grit

Not Active
I am sorry you are feeling this way after you put so much effort and energy into integration.

I remembered specifically asking my therapist what she may thought my dissociation was protecting me from TODAY? I do not believe things get adapted without a purpose or something beneficial for the organism. She did not know. I realized after, for me at least, dissociation was protecting me from panic (as a child - a real one due to what I went through) and as an adult the fear of having panic. Honestly "the fear of panic "should have clued me in but never thought about it deeply enough. People do not fear things they know nothing about. So my body knew something I did not.

I figured this out cause I panicked one time and thought I was dying! I could only imagine then what happened to me as a child - a panic for little me must shut me down epically!

However, during the panic (thank goodness I was at home and I asked my husband for a hug that calmed me down), I could logically tell I had no context at the moment to be panicking. But still I let it all out and it took me about 12hrs of relaxing, listening to soothing music, and sleeping to get over it. Now I had a meaning for my dissociation - a personal subjective experience for me. Since then, I felt like the surge of panic was literally both of my brain reconnecting. Now that I am not dissociating, it is possible panic may be added to a future state of mind if shit hits the fan or not...I do not know. But know I have had a real long memorable life without panic so I am not panicky about future panic!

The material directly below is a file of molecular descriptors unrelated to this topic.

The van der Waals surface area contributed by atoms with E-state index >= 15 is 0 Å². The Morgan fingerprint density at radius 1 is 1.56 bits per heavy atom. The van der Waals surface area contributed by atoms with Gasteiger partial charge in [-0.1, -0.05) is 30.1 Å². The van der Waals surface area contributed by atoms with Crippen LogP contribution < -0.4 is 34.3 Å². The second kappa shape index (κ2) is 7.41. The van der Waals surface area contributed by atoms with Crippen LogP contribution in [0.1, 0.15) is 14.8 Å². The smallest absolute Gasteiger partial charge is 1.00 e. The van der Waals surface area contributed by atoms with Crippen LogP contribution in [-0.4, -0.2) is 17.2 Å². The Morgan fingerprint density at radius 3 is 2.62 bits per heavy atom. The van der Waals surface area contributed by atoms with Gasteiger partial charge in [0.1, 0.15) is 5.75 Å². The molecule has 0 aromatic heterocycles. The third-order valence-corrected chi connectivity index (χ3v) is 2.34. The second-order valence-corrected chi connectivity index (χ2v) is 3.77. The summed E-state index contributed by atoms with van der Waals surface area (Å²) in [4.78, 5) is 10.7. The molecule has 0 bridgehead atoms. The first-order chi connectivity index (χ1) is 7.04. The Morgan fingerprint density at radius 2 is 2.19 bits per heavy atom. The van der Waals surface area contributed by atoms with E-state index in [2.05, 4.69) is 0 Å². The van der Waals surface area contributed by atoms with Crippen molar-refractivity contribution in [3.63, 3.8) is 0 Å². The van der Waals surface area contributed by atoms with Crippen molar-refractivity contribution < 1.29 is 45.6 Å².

I wonder if similar process could help you understand what was the purpose of your dissociation. Dissociation, IMHO, must have a much greater purpose than just holding off feelings - it reorganizes the species to survive (I am using species cause dissociation is not just for humans).

If this makes sense, it seems to me personally that my left brain developed much more dominant than the right (though naturally I may have been right brain inclined - not so hard and fast just metaphorically speaking). This means I had significant cognition to survive for so long where I could convert feelings to thoughts like if I was sad, I would expressed it as tired or annoyed depending on situation etc. So now since I have integrated "somewhat" I can express the feeling as such I am sad and sad about such and such and I am relieved. If the sadness is gut level and ambiguous then I know I am triggered by something or someone and try to make the connection - slow and mechanical but hey I am learning this in my 40+ not when I was in diaper as I should..LOL